The start of the New Year comes with an expected aggregation in GDPR related matters more precisely an enforcement action by the UK’s data protection authority – the ICO.
The ICO’s first enforcement notice was taken against a Canadian political consultancy and technology company (AggregateIQ Data Services Ltd (‘AIQ’)) without a physical presence in the EU. The problem apparently arose from the company’s processing of UK and EU citizens’ personal data for Brexit campaigns, which sets a precedent for actions taken against non-EU based companies. AIQ’s UK political clients provided the organisation with personal data for the purposes of targeted online advertisements at voters.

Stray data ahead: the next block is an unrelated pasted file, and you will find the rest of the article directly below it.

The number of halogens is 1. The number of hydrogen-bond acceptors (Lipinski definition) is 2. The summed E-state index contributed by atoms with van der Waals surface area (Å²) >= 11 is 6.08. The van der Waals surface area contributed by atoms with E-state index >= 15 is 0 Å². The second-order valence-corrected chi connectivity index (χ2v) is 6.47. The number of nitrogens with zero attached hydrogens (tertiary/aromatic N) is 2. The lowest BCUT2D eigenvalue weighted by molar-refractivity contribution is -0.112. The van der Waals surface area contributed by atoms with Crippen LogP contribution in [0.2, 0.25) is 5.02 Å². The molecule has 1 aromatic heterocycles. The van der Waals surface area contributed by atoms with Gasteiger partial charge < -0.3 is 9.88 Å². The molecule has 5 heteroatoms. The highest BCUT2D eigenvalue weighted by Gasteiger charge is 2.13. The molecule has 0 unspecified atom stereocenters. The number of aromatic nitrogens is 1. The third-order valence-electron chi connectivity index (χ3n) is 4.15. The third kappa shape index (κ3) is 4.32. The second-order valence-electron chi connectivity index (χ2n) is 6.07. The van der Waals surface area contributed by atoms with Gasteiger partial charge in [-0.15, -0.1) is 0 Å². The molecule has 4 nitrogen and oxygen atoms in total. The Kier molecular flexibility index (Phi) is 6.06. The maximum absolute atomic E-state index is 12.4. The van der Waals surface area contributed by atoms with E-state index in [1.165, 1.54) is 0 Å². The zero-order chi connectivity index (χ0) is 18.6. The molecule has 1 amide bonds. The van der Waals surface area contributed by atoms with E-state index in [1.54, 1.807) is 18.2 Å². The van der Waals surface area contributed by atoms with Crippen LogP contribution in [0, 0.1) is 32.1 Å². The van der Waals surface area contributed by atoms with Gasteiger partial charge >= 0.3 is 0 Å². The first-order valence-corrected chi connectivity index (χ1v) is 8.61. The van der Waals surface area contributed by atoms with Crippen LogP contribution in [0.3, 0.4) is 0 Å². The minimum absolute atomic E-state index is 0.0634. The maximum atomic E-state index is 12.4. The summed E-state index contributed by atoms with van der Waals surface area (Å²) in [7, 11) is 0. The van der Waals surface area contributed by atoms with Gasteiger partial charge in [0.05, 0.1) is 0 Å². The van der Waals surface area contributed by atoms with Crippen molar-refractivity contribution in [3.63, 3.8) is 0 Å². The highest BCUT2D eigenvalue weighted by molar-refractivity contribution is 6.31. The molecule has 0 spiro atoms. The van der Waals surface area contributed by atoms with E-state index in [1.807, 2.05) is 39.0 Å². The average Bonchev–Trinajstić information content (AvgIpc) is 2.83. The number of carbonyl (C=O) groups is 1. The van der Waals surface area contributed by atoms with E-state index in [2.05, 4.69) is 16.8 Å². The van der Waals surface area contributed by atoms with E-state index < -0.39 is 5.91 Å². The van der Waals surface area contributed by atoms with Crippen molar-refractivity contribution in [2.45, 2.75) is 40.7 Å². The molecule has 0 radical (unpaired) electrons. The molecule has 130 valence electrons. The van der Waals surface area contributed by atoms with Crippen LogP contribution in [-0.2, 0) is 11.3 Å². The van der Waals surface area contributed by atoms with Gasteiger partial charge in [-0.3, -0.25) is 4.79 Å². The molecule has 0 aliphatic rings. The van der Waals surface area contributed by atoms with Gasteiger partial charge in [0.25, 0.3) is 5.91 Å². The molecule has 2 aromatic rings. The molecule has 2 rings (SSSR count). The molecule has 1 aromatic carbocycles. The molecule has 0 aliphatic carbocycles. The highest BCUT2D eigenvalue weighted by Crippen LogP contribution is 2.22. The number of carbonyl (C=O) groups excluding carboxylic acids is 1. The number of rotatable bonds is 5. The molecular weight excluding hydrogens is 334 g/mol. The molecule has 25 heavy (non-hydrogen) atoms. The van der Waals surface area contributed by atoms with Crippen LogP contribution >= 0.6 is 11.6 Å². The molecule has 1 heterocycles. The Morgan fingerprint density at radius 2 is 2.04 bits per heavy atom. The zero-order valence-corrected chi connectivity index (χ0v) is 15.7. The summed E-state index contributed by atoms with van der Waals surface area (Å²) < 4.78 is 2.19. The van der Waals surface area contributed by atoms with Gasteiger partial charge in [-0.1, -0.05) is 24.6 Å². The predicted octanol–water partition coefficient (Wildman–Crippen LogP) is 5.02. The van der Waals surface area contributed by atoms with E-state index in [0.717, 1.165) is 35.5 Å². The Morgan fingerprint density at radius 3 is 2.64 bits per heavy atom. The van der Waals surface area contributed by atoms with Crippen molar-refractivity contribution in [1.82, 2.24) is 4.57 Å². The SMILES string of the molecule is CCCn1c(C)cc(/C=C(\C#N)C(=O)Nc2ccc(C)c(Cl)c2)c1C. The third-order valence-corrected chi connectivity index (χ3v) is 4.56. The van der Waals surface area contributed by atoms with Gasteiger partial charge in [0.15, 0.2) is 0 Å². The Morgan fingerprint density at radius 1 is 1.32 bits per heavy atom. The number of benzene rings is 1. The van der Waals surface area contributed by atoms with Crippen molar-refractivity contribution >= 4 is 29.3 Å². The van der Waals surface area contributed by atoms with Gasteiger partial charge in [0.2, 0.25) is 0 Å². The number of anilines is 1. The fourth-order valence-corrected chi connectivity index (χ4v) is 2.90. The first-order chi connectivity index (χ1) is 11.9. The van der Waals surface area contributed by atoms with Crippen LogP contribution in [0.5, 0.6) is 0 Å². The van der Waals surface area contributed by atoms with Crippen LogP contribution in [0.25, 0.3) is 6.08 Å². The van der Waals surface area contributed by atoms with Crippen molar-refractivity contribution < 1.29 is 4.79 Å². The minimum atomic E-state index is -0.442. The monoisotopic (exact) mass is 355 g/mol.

AIQ received its First Noticefrom the ICO on 6 July 2018 on the grounds of Article 3(2)(b) of the GDPR. This Article concerns the territorial scope of the GDPR and its application for organisations outside of the EU when they process personal data which relates to monitoring behaviour of individuals who are in the EU. In this First Notice, the ICO required AIQ to “cease processing any personal data of UK or EU citizens obtained from UK political organisations or otherwise for the purposes of data analytics, political campaigning or any other advertising purposes.”
Four months later, the ICO amended its First Notice with a Second Notice dated 24 October 2018. This time the reference to Article 3(2)(b) had been removed and the scope was limited to individuals based in the UK. AIQ was given 30 days to comply with the Second Notice or face a fine which is the higher out of either €20 million or 4% of their global turnover.
AIQ appealed the First Notice but withdrew the appeal with the narrowed scope of the Second Notice.